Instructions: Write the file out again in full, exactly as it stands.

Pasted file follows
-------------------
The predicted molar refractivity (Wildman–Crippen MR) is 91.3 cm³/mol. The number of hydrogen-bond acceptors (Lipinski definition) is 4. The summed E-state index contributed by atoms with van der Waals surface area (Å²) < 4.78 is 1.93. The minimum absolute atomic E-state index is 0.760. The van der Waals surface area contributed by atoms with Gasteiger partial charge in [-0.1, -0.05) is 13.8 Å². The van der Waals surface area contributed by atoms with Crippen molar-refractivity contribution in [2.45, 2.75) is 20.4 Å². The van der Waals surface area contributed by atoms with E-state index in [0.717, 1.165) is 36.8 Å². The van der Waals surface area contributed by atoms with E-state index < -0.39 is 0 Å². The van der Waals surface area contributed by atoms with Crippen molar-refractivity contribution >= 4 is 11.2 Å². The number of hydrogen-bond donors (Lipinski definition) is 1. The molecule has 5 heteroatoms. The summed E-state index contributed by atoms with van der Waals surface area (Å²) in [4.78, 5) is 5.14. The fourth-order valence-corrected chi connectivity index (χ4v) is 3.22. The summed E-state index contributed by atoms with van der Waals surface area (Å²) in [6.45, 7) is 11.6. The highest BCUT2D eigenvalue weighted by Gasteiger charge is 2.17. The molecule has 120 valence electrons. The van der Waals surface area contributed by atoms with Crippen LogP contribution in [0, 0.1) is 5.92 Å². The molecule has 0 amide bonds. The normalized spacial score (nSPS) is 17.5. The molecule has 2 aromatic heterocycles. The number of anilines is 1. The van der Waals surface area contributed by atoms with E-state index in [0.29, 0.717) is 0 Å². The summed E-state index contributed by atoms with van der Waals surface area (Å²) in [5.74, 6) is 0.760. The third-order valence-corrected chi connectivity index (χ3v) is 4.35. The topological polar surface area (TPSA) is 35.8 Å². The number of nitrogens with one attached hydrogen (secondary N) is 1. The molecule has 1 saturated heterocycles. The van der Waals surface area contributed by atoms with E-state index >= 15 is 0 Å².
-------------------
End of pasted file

The predicted molar refractivity (Wildman–Crippen MR) is 91.3 cm³/mol. The number of hydrogen-bond acceptors (Lipinski definition) is 4. The summed E-state index contributed by atoms with van der Waals surface area (Å²) < 4.78 is 1.93. The minimum absolute atomic E-state index is 0.760. The van der Waals surface area contributed by atoms with Gasteiger partial charge in [-0.1, -0.05) is 13.8 Å². The van der Waals surface area contributed by atoms with Crippen molar-refractivity contribution in [2.45, 2.75) is 20.4 Å². The van der Waals surface area contributed by atoms with E-state index in [0.717, 1.165) is 36.8 Å². The van der Waals surface area contributed by atoms with E-state index < -0.39 is 0 Å². The van der Waals surface area contributed by atoms with Crippen molar-refractivity contribution >= 4 is 11.2 Å². The number of hydrogen-bond donors (Lipinski definition) is 1. The molecule has 5 heteroatoms. The summed E-state index contributed by atoms with van der Waals surface area (Å²) in [4.78, 5) is 5.14. The fourth-order valence-corrected chi connectivity index (χ4v) is 3.22. The summed E-state index contributed by atoms with van der Waals surface area (Å²) in [6.45, 7) is 11.6. The highest BCUT2D eigenvalue weighted by Gasteiger charge is 2.17. The molecule has 120 valence electrons. The van der Waals surface area contributed by atoms with Crippen LogP contribution in [0, 0.1) is 5.92 Å². The molecule has 0 amide bonds. The normalized spacial score (nSPS) is 17.5. The molecule has 2 aromatic heterocycles. The number of anilines is 1. The van der Waals surface area contributed by atoms with E-state index in [0.29, 0.717) is 0 Å². The summed E-state index contributed by atoms with van der Waals surface area (Å²) in [5.74, 6) is 0.760. The third-order valence-corrected chi connectivity index (χ3v) is 4.35. The topological polar surface area (TPSA) is 35.8 Å². The number of nitrogens with one attached hydrogen (secondary N) is 1. The molecule has 1 saturated heterocycles. The van der Waals surface area contributed by atoms with E-state index >= 15 is 0 Å².